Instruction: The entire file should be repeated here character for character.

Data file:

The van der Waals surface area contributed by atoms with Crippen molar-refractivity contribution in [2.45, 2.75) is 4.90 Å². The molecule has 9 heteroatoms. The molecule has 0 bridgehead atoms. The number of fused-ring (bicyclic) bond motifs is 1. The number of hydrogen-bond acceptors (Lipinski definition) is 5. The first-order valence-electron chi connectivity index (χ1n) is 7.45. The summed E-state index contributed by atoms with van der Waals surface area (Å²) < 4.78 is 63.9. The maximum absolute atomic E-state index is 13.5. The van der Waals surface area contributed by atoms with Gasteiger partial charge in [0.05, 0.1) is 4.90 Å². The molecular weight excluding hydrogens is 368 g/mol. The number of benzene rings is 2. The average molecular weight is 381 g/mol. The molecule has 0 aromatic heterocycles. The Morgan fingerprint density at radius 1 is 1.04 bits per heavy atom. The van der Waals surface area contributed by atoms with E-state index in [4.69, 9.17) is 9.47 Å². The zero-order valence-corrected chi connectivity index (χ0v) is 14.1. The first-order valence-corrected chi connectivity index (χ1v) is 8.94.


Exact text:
The van der Waals surface area contributed by atoms with Crippen molar-refractivity contribution in [2.45, 2.75) is 4.90 Å². The molecule has 9 heteroatoms. The molecule has 0 bridgehead atoms. The number of fused-ring (bicyclic) bond motifs is 1. The number of hydrogen-bond acceptors (Lipinski definition) is 5. The first-order valence-electron chi connectivity index (χ1n) is 7.45. The summed E-state index contributed by atoms with van der Waals surface area (Å²) < 4.78 is 63.9. The maximum absolute atomic E-state index is 13.5. The van der Waals surface area contributed by atoms with Gasteiger partial charge in [0.05, 0.1) is 4.90 Å². The molecular weight excluding hydrogens is 368 g/mol. The number of benzene rings is 2. The average molecular weight is 381 g/mol. The molecule has 0 aromatic heterocycles. The Morgan fingerprint density at radius 1 is 1.04 bits per heavy atom. The van der Waals surface area contributed by atoms with E-state index in [4.69, 9.17) is 9.47 Å². The zero-order valence-corrected chi connectivity index (χ0v) is 14.1. The first-order valence-corrected chi connectivity index (χ1v) is 8.94.